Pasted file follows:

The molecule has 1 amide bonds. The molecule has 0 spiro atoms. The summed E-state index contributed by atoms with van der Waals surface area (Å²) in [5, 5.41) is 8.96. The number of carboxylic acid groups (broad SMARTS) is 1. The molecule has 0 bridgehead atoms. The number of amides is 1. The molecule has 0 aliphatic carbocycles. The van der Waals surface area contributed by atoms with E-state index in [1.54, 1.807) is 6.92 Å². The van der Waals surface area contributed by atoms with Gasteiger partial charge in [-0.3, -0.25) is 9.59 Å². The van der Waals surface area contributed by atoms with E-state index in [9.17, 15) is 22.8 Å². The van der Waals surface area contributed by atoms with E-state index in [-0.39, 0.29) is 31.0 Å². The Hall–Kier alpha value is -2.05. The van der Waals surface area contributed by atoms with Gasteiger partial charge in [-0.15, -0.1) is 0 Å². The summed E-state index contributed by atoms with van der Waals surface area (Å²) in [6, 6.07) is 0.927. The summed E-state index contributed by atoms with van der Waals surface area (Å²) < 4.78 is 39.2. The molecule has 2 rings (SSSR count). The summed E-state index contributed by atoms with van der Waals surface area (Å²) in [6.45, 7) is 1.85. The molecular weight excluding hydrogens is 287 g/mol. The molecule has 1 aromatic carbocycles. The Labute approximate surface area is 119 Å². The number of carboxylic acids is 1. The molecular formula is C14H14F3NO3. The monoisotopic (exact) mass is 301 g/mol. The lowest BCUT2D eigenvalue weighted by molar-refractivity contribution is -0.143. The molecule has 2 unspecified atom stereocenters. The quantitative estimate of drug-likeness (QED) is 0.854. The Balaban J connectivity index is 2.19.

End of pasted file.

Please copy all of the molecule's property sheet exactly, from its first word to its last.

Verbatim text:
The molecule has 1 amide bonds. The molecule has 0 spiro atoms. The summed E-state index contributed by atoms with van der Waals surface area (Å²) in [5, 5.41) is 8.96. The number of carboxylic acid groups (broad SMARTS) is 1. The molecule has 0 bridgehead atoms. The number of amides is 1. The molecule has 0 aliphatic carbocycles. The van der Waals surface area contributed by atoms with E-state index in [1.54, 1.807) is 6.92 Å². The van der Waals surface area contributed by atoms with Gasteiger partial charge in [-0.3, -0.25) is 9.59 Å². The van der Waals surface area contributed by atoms with E-state index in [9.17, 15) is 22.8 Å². The van der Waals surface area contributed by atoms with E-state index in [-0.39, 0.29) is 31.0 Å². The Hall–Kier alpha value is -2.05. The van der Waals surface area contributed by atoms with Gasteiger partial charge in [-0.15, -0.1) is 0 Å². The summed E-state index contributed by atoms with van der Waals surface area (Å²) in [6, 6.07) is 0.927. The summed E-state index contributed by atoms with van der Waals surface area (Å²) < 4.78 is 39.2. The molecule has 2 rings (SSSR count). The summed E-state index contributed by atoms with van der Waals surface area (Å²) in [6.45, 7) is 1.85. The molecular weight excluding hydrogens is 287 g/mol. The molecule has 1 aromatic carbocycles. The Labute approximate surface area is 119 Å². The number of carboxylic acids is 1. The molecular formula is C14H14F3NO3. The monoisotopic (exact) mass is 301 g/mol. The lowest BCUT2D eigenvalue weighted by molar-refractivity contribution is -0.143. The molecule has 2 unspecified atom stereocenters. The quantitative estimate of drug-likeness (QED) is 0.854. The Balaban J connectivity index is 2.19.